Juhi Chawla, who is known to speak her mind and is quite popular on social media, says, "The status of women in India was always high. Why else would we have temples dedicated to devis? Many parts of India have a matriarchal society. Though a woman's place was considered to be at home, she was respected for her place in the family.
"Today though we call ourselves modern, I wonder if we truly are. Or are we regressing? Today, we respect women not because they are women but because they are taking on the roles of men. I was struck by a someone who said, ‘Feminism is being misunderstood. The strength of a woman lies not in the fact that she can do what men can do, it lies in the fact that she can do what men can't do.’ I feel women embody love and beauty.
"Womahood is akin to water which flows, adjusts, adapts, gives life, yet when challenged can break the might of mountains. There have been films where women have played central characters. There were strong women actors like Nargis, Nutan, Smita Patil, Shabana Azmi, Tabu and Vidya Balan.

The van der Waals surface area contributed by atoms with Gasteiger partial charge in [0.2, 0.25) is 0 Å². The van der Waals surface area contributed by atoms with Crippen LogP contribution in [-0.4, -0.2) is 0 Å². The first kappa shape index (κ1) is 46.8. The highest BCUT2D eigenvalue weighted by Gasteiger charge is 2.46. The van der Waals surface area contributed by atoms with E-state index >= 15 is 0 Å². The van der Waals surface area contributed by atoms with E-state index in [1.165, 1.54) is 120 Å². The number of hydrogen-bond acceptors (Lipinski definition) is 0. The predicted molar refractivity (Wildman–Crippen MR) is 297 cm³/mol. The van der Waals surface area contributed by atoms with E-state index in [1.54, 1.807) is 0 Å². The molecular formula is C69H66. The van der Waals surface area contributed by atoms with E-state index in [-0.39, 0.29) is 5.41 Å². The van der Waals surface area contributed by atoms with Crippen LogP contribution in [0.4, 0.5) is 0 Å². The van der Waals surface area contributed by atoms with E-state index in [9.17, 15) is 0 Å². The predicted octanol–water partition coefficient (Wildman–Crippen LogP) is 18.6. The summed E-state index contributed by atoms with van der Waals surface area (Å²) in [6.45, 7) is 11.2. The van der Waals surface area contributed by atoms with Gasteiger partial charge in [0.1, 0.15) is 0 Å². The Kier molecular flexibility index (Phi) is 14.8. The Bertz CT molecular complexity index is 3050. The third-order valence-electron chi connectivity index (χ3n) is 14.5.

"For all the other lovely ladies of the screen, I'd say no love story was ever complete without a beautiful woman. It's like yin and yang, the sun and the moon. You need both to make the world go round."
'I continue to be troubled by item numbers'
Veteran actress Shabana Azmi feels actresses have come a long way in Hindi cinema. She also believes that they need to be cautious because what they portray on the big screen has the power to create perception among viewers.